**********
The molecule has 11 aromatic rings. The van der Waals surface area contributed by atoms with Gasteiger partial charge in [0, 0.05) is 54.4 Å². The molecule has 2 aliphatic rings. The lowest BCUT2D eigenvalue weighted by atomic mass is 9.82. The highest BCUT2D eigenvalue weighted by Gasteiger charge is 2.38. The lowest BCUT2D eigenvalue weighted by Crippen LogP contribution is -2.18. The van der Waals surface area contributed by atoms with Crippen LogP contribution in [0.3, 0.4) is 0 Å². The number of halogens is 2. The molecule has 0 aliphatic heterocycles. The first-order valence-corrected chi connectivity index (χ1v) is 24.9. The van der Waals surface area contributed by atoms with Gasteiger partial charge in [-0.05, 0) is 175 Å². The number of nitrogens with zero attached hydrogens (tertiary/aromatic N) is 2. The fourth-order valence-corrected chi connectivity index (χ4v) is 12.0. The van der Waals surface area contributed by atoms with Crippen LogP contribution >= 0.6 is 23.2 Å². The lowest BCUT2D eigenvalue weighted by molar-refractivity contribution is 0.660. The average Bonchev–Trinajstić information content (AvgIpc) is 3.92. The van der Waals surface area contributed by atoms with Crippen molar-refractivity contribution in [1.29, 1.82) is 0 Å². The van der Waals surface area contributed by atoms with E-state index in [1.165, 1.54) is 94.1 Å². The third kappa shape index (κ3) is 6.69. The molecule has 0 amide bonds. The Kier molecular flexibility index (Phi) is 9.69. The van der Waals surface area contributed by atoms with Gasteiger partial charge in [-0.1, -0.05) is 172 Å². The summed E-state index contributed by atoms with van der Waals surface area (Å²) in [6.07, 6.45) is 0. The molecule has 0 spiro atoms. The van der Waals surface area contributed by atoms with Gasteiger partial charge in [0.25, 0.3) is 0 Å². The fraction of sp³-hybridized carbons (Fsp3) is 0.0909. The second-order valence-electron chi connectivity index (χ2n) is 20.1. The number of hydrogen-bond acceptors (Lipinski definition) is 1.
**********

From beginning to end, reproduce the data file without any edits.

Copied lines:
The molecule has 11 aromatic rings. The van der Waals surface area contributed by atoms with Gasteiger partial charge in [0, 0.05) is 54.4 Å². The molecule has 2 aliphatic rings. The lowest BCUT2D eigenvalue weighted by atomic mass is 9.82. The highest BCUT2D eigenvalue weighted by Gasteiger charge is 2.38. The lowest BCUT2D eigenvalue weighted by Crippen LogP contribution is -2.18. The van der Waals surface area contributed by atoms with Crippen LogP contribution in [0.3, 0.4) is 0 Å². The number of halogens is 2. The molecule has 0 aliphatic heterocycles. The first-order valence-corrected chi connectivity index (χ1v) is 24.9. The van der Waals surface area contributed by atoms with Gasteiger partial charge in [-0.05, 0) is 175 Å². The number of nitrogens with zero attached hydrogens (tertiary/aromatic N) is 2. The fourth-order valence-corrected chi connectivity index (χ4v) is 12.0. The van der Waals surface area contributed by atoms with Crippen LogP contribution >= 0.6 is 23.2 Å². The lowest BCUT2D eigenvalue weighted by molar-refractivity contribution is 0.660. The average Bonchev–Trinajstić information content (AvgIpc) is 3.92. The van der Waals surface area contributed by atoms with Crippen molar-refractivity contribution in [1.29, 1.82) is 0 Å². The van der Waals surface area contributed by atoms with E-state index in [1.165, 1.54) is 94.1 Å². The third kappa shape index (κ3) is 6.69. The molecule has 0 amide bonds. The Kier molecular flexibility index (Phi) is 9.69. The van der Waals surface area contributed by atoms with Gasteiger partial charge in [-0.1, -0.05) is 172 Å². The summed E-state index contributed by atoms with van der Waals surface area (Å²) in [6.07, 6.45) is 0. The molecule has 0 spiro atoms. The van der Waals surface area contributed by atoms with Gasteiger partial charge in [0.25, 0.3) is 0 Å². The fraction of sp³-hybridized carbons (Fsp3) is 0.0909. The second-order valence-electron chi connectivity index (χ2n) is 20.1. The number of hydrogen-bond acceptors (Lipinski definition) is 1.